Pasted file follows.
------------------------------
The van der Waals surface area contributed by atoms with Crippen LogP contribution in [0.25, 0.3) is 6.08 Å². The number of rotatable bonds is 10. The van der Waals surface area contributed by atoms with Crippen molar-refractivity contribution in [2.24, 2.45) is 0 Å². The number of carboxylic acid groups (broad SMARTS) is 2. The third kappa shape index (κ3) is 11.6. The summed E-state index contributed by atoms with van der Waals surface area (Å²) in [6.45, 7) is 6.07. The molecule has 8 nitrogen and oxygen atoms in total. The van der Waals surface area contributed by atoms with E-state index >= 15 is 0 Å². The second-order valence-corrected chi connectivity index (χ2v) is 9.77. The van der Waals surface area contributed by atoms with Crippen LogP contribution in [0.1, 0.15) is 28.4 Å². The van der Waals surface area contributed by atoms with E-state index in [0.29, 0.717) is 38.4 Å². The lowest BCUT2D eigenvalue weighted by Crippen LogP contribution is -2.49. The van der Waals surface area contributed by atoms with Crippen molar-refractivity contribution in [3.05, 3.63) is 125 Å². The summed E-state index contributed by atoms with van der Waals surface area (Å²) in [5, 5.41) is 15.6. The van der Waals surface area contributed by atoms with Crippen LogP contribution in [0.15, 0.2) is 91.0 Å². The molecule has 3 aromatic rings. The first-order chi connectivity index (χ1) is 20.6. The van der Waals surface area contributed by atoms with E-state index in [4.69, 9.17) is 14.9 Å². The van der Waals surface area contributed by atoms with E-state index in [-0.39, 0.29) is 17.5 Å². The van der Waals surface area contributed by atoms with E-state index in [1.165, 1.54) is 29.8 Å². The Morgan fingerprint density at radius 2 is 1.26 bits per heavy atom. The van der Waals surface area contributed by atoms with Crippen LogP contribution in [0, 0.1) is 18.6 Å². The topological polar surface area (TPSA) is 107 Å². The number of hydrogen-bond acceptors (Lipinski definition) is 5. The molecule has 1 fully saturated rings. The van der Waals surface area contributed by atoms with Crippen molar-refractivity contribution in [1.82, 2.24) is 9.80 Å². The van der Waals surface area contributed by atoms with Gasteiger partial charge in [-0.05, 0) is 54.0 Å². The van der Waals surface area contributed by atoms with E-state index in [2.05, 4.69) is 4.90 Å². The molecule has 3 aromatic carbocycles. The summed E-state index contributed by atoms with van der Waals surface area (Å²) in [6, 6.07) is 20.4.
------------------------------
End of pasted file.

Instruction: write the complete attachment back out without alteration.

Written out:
The van der Waals surface area contributed by atoms with Crippen LogP contribution in [0.25, 0.3) is 6.08 Å². The number of rotatable bonds is 10. The van der Waals surface area contributed by atoms with Crippen molar-refractivity contribution in [2.24, 2.45) is 0 Å². The number of carboxylic acid groups (broad SMARTS) is 2. The third kappa shape index (κ3) is 11.6. The summed E-state index contributed by atoms with van der Waals surface area (Å²) in [6.45, 7) is 6.07. The molecule has 8 nitrogen and oxygen atoms in total. The van der Waals surface area contributed by atoms with E-state index >= 15 is 0 Å². The second-order valence-corrected chi connectivity index (χ2v) is 9.77. The van der Waals surface area contributed by atoms with Crippen LogP contribution in [0.1, 0.15) is 28.4 Å². The van der Waals surface area contributed by atoms with E-state index in [0.29, 0.717) is 38.4 Å². The lowest BCUT2D eigenvalue weighted by Crippen LogP contribution is -2.49. The van der Waals surface area contributed by atoms with Crippen molar-refractivity contribution in [3.05, 3.63) is 125 Å². The summed E-state index contributed by atoms with van der Waals surface area (Å²) in [5, 5.41) is 15.6. The van der Waals surface area contributed by atoms with Crippen LogP contribution in [0.15, 0.2) is 91.0 Å². The molecule has 3 aromatic rings. The first-order chi connectivity index (χ1) is 20.6. The van der Waals surface area contributed by atoms with E-state index in [4.69, 9.17) is 14.9 Å². The van der Waals surface area contributed by atoms with E-state index in [-0.39, 0.29) is 17.5 Å². The van der Waals surface area contributed by atoms with E-state index in [1.165, 1.54) is 29.8 Å². The Morgan fingerprint density at radius 2 is 1.26 bits per heavy atom. The van der Waals surface area contributed by atoms with Crippen LogP contribution in [0, 0.1) is 18.6 Å². The topological polar surface area (TPSA) is 107 Å². The number of hydrogen-bond acceptors (Lipinski definition) is 5. The molecule has 1 fully saturated rings. The van der Waals surface area contributed by atoms with Crippen molar-refractivity contribution in [1.82, 2.24) is 9.80 Å². The van der Waals surface area contributed by atoms with Gasteiger partial charge in [-0.05, 0) is 54.0 Å². The van der Waals surface area contributed by atoms with E-state index in [2.05, 4.69) is 4.90 Å². The molecule has 3 aromatic carbocycles. The summed E-state index contributed by atoms with van der Waals surface area (Å²) in [6, 6.07) is 20.4.